JeanSeberg Sun 09-Mar-14 09:17:59

Sounds miserable. Do you get anything positive out of this relationship?

AttilaTheMeerkat Sun 09-Mar-14 09:23:23

What do you get out of this relationship now?.

What do you think your children are learning about relationships here from the two of you?. Do you really want to show them this awful sounding model of a relationship?.

It sounds disconnected because it actually is. Its all about what he says and wants, the rest of you are bit players in his life and are thus of no consequence. Your opinion to him does not matter a jot, he's not interested in what you say to him.

You've already had six years of this, the next six will likely be the same as well, such men like your H do not change.

itiswhatitisnow Sun 09-Mar-14 09:38:28

yes we had a row the other day he said 'just get on with it' the mindset is bizzarre to say the least the time has come to do something about it before my whole life disappears before my eyes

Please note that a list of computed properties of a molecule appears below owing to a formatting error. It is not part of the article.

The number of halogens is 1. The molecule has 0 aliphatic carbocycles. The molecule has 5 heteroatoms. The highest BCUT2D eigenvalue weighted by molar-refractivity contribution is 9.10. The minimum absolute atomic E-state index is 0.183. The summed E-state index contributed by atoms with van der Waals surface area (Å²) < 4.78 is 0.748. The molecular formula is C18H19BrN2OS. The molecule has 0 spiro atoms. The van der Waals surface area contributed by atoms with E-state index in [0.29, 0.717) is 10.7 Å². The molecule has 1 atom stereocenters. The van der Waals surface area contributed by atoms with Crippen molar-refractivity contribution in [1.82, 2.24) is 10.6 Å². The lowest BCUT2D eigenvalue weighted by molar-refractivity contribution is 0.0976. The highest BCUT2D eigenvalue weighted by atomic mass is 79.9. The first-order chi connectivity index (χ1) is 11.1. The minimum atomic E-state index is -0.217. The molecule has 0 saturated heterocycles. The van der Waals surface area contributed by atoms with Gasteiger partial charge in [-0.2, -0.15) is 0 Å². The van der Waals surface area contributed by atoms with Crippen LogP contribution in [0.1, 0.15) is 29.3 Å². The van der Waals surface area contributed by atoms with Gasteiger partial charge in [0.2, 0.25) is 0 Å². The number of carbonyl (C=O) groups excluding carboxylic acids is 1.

JeanSeberg Sun 09-Mar-14 09:42:15

Well done on deciding to make a change.

Some things you could do next:

- get a free half hour consultation with a divorce solicitor so you know your rights and what would happen in case of divorce

- get all the financial information together and work out a plan so you know what your future would look like if you split up

- tell your partner that you are seriously considering separating and see whether this initiates any kind of wake-up call

Would you consider counseling, either together or individually (or both)?

myroomisatip Sun 09-Mar-14 09:46:58

Your situation must be utterly depressing. You really do not matter to him at all do you?